This is the one area both games offer conflicting results and prospects. As I mentioned earlier, both games had a litany of issues after their initial launches. Cyberpunk 2077 continues to deal with complaints about frequent bugs, glitches, and unplayable graphics on current-gen consoles. It has since promised refunds while also keeping users updated on three new patches arriving in December, January, and February. While this might sound promising, Sony has so far refused to give the greenlight to users demanding refund son their physical copies citing it an issue on the publisher’s end. Cyberpunk 2077 has caused CDPR to lose a large chunk of their goodwill built up over the years, unless it can come up with tenable solutions and fast, Cyberpunk 2077 could go down as a colossal failure.
For quite a while it seemed as if a similar fate awaited No Man’s Sky. It had frequent crashes, the graphics were nowhere near as impeccable as Hello Games had promised in numerous demo footages. Moreover, the game’s greatest selling point i.e., the ability to explore billions of AI-generated planets turned out to be false advertising. All this would have spelled disaster but the studio miraculously managed to remedy all these issues. Numerous patches solved the game’s stability issues while a series of updates improved the planet-generating mechanism within the game. The result is a game that is much closer to what was promised than it was at the time of its release.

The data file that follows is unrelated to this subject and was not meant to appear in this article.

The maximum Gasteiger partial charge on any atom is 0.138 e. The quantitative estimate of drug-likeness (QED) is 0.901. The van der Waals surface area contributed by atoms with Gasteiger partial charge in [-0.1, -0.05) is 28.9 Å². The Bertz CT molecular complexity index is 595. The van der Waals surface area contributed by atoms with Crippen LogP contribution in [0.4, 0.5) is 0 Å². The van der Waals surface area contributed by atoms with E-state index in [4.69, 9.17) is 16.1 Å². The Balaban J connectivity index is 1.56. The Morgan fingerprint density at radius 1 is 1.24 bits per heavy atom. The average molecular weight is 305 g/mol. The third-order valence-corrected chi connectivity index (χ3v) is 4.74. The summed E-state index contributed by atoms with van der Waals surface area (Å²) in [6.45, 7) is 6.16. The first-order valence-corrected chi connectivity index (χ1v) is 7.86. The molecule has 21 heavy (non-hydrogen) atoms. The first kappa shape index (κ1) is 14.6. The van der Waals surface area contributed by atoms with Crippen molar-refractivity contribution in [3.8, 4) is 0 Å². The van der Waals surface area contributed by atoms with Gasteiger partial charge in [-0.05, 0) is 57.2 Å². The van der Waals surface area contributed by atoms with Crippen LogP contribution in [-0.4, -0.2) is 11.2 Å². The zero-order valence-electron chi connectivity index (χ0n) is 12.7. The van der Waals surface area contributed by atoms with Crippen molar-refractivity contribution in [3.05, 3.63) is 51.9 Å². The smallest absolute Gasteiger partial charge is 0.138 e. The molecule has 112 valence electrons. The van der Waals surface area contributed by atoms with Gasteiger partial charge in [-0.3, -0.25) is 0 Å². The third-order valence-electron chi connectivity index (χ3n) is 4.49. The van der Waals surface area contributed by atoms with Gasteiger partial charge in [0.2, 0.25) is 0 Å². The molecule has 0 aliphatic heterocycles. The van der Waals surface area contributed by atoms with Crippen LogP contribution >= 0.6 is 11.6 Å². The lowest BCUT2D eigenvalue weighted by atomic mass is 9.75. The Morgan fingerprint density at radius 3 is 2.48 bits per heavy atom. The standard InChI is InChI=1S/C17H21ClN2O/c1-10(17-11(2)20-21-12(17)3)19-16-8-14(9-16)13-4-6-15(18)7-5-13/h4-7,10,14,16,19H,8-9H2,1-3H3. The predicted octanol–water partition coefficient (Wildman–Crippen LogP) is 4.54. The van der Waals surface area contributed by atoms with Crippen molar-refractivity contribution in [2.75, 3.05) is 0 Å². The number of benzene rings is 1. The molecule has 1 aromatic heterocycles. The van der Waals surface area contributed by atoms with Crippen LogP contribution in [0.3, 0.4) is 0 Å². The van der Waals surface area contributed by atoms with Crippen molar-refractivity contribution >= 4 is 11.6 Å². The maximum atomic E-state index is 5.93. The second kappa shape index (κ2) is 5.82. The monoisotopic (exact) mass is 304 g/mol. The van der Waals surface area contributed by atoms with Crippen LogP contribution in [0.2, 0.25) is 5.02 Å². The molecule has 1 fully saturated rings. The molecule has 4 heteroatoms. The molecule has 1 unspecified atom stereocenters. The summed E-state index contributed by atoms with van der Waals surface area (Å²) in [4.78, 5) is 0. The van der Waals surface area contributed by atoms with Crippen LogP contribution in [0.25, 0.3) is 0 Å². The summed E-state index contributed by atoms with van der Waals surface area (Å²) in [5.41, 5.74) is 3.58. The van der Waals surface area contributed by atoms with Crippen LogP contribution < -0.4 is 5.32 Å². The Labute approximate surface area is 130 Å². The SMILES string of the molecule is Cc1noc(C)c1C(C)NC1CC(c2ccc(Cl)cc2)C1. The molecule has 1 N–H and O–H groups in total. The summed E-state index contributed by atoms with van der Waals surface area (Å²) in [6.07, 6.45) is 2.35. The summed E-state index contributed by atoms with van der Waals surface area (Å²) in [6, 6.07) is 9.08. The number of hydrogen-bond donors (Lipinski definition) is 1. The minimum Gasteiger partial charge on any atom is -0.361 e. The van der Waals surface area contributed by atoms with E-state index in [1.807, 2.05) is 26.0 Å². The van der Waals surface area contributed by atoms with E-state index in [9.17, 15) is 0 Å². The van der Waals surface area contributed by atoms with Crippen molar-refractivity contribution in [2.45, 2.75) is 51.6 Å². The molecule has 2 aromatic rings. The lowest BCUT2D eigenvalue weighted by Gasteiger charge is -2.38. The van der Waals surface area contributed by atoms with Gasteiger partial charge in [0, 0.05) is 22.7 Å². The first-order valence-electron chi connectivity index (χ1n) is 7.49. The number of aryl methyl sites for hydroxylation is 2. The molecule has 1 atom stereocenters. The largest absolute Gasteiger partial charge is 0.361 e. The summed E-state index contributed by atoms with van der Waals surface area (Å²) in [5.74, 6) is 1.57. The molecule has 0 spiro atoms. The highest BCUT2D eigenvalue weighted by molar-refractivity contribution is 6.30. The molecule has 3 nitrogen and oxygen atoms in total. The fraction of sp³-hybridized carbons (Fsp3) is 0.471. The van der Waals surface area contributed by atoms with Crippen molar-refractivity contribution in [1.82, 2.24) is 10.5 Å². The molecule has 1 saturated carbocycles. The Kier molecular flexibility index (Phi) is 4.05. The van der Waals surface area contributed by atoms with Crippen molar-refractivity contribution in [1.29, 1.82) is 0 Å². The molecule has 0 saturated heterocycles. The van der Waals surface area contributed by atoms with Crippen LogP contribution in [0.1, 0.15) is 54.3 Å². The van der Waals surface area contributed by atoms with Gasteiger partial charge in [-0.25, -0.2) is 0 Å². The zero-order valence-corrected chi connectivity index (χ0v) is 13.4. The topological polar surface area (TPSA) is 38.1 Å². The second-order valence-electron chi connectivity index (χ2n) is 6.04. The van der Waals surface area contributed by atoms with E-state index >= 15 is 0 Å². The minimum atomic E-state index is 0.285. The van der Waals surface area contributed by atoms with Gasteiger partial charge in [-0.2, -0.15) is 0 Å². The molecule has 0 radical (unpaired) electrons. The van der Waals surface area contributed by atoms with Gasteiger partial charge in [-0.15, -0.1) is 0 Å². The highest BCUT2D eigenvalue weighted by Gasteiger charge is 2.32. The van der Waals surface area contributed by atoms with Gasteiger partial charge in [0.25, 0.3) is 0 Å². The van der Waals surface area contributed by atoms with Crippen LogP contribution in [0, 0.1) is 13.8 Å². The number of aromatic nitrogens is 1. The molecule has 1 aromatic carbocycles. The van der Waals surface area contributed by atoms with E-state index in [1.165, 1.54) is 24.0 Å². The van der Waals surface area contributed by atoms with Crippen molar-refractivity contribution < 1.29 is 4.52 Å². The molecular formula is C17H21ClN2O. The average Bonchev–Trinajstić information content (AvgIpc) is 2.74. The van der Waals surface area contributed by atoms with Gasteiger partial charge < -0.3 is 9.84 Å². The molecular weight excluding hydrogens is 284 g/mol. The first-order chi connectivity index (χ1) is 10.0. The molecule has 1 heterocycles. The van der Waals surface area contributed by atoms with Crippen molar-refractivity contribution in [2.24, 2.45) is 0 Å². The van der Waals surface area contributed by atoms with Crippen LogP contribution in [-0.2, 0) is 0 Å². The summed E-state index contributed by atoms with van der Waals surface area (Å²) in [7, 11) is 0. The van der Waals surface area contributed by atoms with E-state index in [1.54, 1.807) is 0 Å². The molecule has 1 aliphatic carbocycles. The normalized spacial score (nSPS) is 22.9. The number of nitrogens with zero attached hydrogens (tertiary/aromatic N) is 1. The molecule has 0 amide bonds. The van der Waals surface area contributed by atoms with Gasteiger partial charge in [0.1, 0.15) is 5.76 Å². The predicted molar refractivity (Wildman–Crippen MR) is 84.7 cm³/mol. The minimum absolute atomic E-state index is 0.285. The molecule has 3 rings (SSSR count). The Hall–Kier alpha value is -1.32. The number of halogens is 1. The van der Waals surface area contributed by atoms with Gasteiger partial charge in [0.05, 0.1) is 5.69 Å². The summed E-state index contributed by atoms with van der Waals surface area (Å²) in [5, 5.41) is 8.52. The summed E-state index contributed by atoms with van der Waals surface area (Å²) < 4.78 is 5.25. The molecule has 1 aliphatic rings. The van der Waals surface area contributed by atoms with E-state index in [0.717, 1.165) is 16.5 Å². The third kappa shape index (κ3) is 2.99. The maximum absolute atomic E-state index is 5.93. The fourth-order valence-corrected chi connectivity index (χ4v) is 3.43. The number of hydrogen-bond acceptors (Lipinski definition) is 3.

Cyberpunk 2077 and No Man’s Sky are two completely different games. Not only do they differ in their approach towards their internal universe-building, they differ in gameplay, in their visuals, in their genre, and perhaps most importantly, in their relationship with their users. Cyberpunk 2077 was supposed to be the jewel in CDPR’s crown. A game that would have everything that a gamer craves from an RPG. However, it is hit several hurdles in the week since its release.
No Man’s Sky wasn’t without its own fair share of issues post-release. While it had promised an unparalleled level of exploration, it soon became clear that most of the AI was repetitive. However, time proved their greatest ally as they have since gone on to improve in all areas. Nothing highlights this more than the “Best Ongoing Game” award No Man’s Sky won at this year’s Game of The Year awards.
Unless Cyberpunk 2077 pulls something similar, No Man’s Sky is the better value for you money…for now.